The term “weed shake” refers to the loose bits of plant matter that sometimes end up at the bottom of a bag of cannabis. Naturally, gorgeous buds don’t stay flawless for long, and eventually, pieces fall off and debris accumulates at the bottom of the container. We don’t know anything about the word’s etymology, but it’s reasonable to assume that it came about to describe the tiny particles that would be shaken off the whole buds during processing.
When it comes to quality, Shake is often regarded as a lesser-quality cannabis, and it’s easy to see why. When compared to the chilly nugs from which they are extracted, Ice typically appears to be lower in quality. Shake may be a highly potent and useful addition to your cannabis cabinet, although the remaining bits of bud and kief aren’t particularly beautiful.
Quantity of Weed Shake
Shake is not widely available on dispensary shelves, but most cannabis shops keep the undesirable trimmings in order to increase their earnings. Some dispensaries discard all of their shake into a huge, grab-bag container and use it to roll their in-house joints, depending on the rules in their state. When it comes to cannabis, the possibilities are endless. You may be surprised with a fun, unexpected smoking experience, but proceed with caution since you don’t know what strain you’re puffing on a shake-filled joint. If you’re unsure, ask your budtender for further information.
Dispensaries frequently sell much less of the product than they do on their shelves. Some businesses in legalized states may offer an ounce of shake for as little as $40. In a bind, shake is far cheaper, looks just like pre-ground bud, and is equally smokeable.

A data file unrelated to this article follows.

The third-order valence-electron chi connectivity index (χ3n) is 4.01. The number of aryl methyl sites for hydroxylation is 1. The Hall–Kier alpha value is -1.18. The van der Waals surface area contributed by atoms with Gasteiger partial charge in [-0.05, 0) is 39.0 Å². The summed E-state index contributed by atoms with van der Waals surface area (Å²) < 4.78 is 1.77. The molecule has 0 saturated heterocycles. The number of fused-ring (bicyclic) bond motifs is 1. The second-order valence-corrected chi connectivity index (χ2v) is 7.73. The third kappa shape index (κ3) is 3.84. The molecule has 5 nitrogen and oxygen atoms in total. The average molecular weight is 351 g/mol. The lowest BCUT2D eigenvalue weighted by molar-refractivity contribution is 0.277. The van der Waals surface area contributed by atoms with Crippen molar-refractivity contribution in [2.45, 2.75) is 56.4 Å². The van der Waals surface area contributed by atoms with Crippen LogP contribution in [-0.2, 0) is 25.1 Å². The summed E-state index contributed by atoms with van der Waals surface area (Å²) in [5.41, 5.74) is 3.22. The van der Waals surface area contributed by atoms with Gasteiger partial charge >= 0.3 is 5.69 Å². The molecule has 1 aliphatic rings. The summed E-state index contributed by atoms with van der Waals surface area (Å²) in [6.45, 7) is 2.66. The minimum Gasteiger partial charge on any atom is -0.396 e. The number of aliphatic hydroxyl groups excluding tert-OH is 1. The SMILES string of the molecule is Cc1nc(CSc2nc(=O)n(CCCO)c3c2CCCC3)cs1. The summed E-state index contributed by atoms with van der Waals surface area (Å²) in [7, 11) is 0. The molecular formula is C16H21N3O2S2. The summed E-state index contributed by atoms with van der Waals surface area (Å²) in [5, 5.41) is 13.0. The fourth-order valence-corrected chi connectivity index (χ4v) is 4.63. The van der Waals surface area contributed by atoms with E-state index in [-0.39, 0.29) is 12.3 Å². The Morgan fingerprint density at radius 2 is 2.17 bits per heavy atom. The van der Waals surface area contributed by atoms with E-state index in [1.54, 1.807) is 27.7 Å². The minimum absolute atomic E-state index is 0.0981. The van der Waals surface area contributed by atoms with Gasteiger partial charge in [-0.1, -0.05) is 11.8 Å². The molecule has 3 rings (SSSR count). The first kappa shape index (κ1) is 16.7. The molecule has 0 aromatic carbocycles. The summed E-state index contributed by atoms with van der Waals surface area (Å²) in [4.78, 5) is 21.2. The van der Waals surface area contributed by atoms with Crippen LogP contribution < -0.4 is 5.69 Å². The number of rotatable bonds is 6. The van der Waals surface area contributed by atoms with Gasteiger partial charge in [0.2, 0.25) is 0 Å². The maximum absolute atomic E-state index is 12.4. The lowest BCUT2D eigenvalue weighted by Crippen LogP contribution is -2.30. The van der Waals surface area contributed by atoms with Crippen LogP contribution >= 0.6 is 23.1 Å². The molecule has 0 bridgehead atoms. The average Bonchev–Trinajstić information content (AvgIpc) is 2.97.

Use of Weed Shake
Shake is a wonderful alternative for full, fluffy buds once you get past the lack of glitz. Shaking is essentially a pre-ground flower that’s ready to be packed in a bowl or filled out the empty space in a big joint or blunt. You don’t have to worry about the appearance of your cannabis buds when making edible products; they’re all going to be blended in. Only a beautiful flower will do as a garnish.
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Tinctures may also be made from cannabis residue leftover from a shake. The alcohol in the tincture recipe will effectively remove all of the THC goodness from your trim as long as you have enough shake by weight for your recipe.
Cannabis extractors occasionally use shake to produce concentrates, but many in the sector prefer to employ flowers, resulting in a better quality end product.
Effects of Weed Shake
Whether shake is bad or not really depends on individual preference.
There are some cons to smoking shake. Sometimes shake is rife with unsmokable cannabis trimmings such as stems and seeds, which can be a pain to remove. Dispensary-bought shake also defies detection, since most bags are a combination of cannabis strains and won’t every provide a consistent psychoactive effect. The pros of low-cost and readily available shake sometimes outweigh the downsides. It’s ultimately a question of personal choice, budget, and the intended use for the product.